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Friday 19 October 2018

Book marks ten years of writing creativity in Bridgetown College

Siobhan Cronin (teacher), Shane Waters, Billy Roche (course tutor), Sam Delaney and Kira Bates-Crosbie, all of whom read from the book at the launch
Siobhan Cronin (teacher), Shane Waters, Billy Roche (course tutor), Sam Delaney and Kira Bates-Crosbie, all of whom read from the book at the launch

Anna Hayes

There was great excitement in the Coast Hotel in Kilmore on Saturday night as local secondary school Bridgetown Vocational College joined in the literary theme of the weekend by launching their collection of stories and poems, 'Ten Years Of...'

The book is the by-product of the school's writer-in-residence programme which has seen local playwright, author and musician Billy Roche facilitating creative writing workshops for the fifth year students of the school for the past ten years. Originally started as a way of giving students a voice through creativity, the success of the programme garnered the interest of the committee behind the local literary festival Write By The Sea.

The programme is sponsored by Poetry Ireland who have covered the main costs of running the workshops for the past ten years but in the past year, the local festival committee backed the school in creating a published collection of stories from the programme. Therese Burke, a committee member, pushed for funding for the publication and 'Ten Years Of...' was born.

The collection consists of a selection of the winning and runner-up stories and poems from the past ten years, plus artwork by a variety of students. The striking front cover image was drawn by former student, Tara Power.

Eilish Leddy, Director of Schools for Waterford Wexford Education and Training Board started off the proceedings, welcoming everyone to the event and congratulating the school and writers in the book on their achievements. The book was officially launched by Dr Richard Hayes, Head of Humanities in WIT.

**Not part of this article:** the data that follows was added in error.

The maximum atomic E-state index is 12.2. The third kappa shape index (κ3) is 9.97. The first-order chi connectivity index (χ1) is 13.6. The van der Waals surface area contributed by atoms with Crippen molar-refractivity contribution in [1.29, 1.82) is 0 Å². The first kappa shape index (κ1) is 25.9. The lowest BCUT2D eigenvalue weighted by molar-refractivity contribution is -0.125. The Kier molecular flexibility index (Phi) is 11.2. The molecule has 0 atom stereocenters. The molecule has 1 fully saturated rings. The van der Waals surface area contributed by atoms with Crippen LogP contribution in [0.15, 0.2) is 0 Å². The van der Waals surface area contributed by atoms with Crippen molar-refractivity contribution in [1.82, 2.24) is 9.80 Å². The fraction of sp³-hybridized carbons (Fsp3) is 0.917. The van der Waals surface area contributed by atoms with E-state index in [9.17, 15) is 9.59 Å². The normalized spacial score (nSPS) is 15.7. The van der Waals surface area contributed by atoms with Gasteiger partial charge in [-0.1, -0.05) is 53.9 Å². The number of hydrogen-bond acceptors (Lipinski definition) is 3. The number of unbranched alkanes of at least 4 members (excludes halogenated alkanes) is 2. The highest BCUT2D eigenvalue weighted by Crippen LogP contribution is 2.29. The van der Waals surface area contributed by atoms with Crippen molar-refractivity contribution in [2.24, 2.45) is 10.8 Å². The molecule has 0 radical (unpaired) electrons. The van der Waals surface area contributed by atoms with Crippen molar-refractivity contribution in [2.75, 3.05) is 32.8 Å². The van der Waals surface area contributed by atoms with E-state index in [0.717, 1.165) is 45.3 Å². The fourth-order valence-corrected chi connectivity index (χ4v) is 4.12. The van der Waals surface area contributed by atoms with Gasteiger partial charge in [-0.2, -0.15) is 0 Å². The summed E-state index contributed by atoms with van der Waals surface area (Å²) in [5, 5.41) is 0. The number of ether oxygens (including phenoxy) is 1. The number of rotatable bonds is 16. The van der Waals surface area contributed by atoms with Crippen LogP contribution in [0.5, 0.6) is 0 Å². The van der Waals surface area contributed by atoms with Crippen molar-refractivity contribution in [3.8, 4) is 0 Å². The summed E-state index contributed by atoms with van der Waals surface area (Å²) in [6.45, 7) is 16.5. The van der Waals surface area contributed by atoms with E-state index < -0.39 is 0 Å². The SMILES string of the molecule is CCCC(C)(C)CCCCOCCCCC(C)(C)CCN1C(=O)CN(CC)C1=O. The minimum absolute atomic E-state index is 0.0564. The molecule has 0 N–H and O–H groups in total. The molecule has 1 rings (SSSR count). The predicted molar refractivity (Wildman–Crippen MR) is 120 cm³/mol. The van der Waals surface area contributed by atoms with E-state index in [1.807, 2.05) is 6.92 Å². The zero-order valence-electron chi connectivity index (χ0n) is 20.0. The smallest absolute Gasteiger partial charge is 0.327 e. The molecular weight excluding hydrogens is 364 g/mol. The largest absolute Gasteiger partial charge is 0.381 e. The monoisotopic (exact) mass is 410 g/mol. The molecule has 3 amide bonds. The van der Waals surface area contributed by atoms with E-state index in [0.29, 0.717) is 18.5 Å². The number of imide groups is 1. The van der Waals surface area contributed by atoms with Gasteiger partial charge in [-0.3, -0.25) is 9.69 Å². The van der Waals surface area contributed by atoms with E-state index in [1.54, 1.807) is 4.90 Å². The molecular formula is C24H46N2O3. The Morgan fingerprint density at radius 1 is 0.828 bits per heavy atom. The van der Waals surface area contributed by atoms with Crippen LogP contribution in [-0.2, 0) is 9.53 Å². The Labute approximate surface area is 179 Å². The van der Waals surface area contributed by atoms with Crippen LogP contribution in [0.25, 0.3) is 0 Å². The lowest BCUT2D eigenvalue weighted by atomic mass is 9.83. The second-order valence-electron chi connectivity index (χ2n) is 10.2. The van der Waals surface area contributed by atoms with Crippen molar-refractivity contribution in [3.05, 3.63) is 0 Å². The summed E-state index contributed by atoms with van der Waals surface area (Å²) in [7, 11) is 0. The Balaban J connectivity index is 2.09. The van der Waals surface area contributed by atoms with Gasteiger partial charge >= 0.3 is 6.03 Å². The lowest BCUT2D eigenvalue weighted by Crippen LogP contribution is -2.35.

Billy Roche said that the book had always been a dream of his, pointing out that at least two of those featured in the book had gone on to pursue third level courses in creative writing.

'Every year, I would discover a few little gems. The themes were quite incredible and diverse. It was interesting to see at the things that fascinated young people's minds. There were plenty of surprises in the work that was written.'

He complimented the team of English teachers in the school who had helped with the various aspects involved in putting the book together.

Coordinating teacher, Anne Hally said it was a nice way to mark the success of the past decade of writing in the school: 'I never saw it coming to this; when it began, it was just a workshop to encourage creativity among the students, to give them a voice. It has been an incredibly successful programme and long may it continue.'

A number of students read works from the book on the night.

The books were available at the Write By The Sea festival over the weekend. The book was free but donations were welcome and all proceeds will go towards the library and reading corner in the school.

Wexford People

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